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Saturday, September 3, 2016

That Was Then, This Is Now

For starters I'll just get this out of the way- I'm 47 years old and I graduated from high school in 1987. My youngest is a senior this year and it has caused me to reflect on how much life has changed for students since I was in high school. Technology didn't really exist for educational purposes (although I loved my Atari as a kid). That also means social media didn't exist...along with all the pros and cons that come along with it...or did it?

I always find it a giggly moment when I look in my school mailbox cubby and find a package of school photos of myself. I'm not really sure what educators are suppose to do with that yearly stack of photos and I mentioned it on social media. Craig Badura, an eduhero suggested the following:

It got me thinking about that. I remember getting in trouble some years because when I got home with my package of school photos there weren't enough left for my mom to give to my grandparents. She just didn't understand how important it was to exchange photos with your friends and never bought a big enough package (in my eyes). Remember writing things like TLA (true love always) and BFF (best friends forever)...how different was this from my senior daughter, Kendall, using Instagram to both affirm others and be affirmed. Perhaps Instagram is just school photo swapping on steroids!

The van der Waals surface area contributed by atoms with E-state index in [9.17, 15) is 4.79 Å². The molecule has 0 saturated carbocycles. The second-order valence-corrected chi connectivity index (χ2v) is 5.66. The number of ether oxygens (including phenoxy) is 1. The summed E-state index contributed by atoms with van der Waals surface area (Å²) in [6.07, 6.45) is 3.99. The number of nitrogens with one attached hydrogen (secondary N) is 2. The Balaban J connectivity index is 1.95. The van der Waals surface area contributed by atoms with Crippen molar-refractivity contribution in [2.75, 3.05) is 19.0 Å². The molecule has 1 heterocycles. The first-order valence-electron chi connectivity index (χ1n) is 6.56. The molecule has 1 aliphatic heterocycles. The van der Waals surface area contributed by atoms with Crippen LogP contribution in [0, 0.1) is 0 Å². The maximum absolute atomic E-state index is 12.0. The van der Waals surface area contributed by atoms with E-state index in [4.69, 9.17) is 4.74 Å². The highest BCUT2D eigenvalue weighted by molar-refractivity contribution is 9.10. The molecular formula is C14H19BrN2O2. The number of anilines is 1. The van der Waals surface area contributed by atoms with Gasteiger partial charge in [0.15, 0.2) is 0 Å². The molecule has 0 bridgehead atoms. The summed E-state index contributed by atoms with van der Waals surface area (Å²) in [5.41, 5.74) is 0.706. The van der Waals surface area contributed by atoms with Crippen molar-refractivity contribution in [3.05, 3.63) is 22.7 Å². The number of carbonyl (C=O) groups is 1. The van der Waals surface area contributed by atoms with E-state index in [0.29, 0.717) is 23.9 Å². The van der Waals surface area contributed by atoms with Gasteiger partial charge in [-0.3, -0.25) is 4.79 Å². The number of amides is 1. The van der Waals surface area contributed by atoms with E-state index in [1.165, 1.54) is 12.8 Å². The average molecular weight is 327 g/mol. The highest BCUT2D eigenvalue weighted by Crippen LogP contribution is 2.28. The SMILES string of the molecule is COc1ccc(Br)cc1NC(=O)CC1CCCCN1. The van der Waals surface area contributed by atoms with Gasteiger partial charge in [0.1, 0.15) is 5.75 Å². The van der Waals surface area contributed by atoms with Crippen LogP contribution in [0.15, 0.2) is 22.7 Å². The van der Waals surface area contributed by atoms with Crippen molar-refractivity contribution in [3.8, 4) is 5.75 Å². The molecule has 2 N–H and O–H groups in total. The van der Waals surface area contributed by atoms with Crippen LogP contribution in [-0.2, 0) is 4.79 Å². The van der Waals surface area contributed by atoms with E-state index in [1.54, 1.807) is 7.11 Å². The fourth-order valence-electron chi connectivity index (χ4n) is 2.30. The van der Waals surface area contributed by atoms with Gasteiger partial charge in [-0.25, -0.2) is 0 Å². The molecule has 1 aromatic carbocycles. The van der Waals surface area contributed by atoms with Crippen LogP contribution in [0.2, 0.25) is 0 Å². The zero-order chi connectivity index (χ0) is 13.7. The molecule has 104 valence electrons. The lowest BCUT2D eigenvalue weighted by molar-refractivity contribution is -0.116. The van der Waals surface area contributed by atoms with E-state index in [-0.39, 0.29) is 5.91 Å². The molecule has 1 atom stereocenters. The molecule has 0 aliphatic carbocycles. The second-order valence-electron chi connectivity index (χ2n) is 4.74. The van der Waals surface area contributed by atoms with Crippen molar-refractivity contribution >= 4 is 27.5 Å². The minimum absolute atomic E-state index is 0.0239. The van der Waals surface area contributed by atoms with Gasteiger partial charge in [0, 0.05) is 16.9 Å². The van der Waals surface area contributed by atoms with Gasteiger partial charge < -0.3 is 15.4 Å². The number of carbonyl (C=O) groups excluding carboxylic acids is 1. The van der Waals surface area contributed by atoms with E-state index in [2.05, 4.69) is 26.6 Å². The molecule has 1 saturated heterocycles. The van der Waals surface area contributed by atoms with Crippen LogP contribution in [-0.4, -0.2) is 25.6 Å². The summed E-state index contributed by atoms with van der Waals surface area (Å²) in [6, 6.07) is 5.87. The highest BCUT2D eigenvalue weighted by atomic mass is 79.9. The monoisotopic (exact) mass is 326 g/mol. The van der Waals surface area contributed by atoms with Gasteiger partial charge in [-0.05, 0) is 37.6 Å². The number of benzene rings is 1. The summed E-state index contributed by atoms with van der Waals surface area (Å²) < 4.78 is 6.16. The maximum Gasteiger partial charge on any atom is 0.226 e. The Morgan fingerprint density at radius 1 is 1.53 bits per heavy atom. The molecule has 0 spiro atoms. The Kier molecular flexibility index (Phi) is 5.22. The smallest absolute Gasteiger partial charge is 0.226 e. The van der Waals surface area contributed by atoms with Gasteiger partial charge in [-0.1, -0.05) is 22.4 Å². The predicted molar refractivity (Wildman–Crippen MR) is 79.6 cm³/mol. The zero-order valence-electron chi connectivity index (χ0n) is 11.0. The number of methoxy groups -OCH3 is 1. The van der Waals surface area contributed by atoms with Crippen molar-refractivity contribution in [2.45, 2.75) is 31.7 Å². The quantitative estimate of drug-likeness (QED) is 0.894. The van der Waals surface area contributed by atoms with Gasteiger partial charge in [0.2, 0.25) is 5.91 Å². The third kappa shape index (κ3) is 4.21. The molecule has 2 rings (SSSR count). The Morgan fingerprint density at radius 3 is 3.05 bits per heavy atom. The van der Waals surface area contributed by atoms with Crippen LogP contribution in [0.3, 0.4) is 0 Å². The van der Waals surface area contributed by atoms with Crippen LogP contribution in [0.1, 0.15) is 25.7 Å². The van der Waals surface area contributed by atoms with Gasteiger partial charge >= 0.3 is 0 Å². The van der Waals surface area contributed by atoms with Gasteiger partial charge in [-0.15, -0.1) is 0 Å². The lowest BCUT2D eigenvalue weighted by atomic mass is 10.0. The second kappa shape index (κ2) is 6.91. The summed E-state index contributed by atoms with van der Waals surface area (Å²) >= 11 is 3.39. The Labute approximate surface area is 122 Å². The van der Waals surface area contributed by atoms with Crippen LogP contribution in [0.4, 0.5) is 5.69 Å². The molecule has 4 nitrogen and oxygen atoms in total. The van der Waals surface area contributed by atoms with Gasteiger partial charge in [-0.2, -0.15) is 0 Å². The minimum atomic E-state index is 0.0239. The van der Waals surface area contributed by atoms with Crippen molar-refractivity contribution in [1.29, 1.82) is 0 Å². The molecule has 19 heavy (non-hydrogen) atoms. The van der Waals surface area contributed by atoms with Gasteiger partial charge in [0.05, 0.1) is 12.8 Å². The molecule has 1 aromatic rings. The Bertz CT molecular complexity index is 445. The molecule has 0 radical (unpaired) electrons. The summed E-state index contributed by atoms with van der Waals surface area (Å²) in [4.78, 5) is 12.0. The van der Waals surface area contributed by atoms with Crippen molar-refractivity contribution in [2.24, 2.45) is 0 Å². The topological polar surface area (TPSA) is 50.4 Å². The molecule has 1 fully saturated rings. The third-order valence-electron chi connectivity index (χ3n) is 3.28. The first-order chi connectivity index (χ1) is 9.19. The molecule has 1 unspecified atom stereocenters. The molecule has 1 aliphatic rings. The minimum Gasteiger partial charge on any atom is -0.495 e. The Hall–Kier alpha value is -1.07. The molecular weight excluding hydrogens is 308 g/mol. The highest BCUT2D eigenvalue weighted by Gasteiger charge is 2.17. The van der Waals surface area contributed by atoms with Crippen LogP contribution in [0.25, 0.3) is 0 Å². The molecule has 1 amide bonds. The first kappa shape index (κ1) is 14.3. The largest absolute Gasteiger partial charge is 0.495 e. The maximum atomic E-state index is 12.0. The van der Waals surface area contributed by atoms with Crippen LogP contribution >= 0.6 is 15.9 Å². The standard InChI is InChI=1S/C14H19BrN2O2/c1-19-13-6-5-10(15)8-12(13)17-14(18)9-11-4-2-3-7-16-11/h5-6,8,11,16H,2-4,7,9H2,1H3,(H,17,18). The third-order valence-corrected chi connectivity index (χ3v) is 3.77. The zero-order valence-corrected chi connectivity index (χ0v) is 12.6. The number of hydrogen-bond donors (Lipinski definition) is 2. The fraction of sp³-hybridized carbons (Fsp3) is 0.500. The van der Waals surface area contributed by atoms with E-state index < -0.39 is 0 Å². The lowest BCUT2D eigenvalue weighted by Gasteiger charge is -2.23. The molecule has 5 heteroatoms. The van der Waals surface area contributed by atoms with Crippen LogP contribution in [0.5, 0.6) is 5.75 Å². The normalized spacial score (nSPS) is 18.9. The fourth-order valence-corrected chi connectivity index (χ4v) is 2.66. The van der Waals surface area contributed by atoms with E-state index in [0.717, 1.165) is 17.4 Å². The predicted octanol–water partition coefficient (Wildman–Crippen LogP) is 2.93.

And what about that shoebox full of notes folded origami style that I kept under my bed? The ones I use to slip to my friends both during class (in the less observant teacher's rooms) or in the hallways as we passed. How much different is that from my Kendall using snapchat, Twitter, or texting to be social. I submit kids haven't changed, the stakes for connecting inappropriately have. How different is it for a kid to have their nose in a note between classes than their device? Isn't social, social?

And while Facebook is a thing of the past for our students, how different was everyone writing in the back of my yearbook and reading everyone else's comments than perusing someone's Facebook or Twitter wall today?


We, as a society, judge today's students for excessive use of screen time, and I'm not saying that we shouldn't be helping them discern when to shut off, plug in, and stop multitasking but let's keep it in perspective...the world has created a steroid environment of global connection yet when at a ballgame last night I watched kids with eyes on the game, interacting with each other, participating in life and occasionally chronicling it with their devices because they wanted the memory to remain. Students haven't changed. If the moment is engaging, students are all in. Maybe just maybe it's time for us to become more engaging parents and educators through relational teaching, engaging lesson plans, and intentional moments. 

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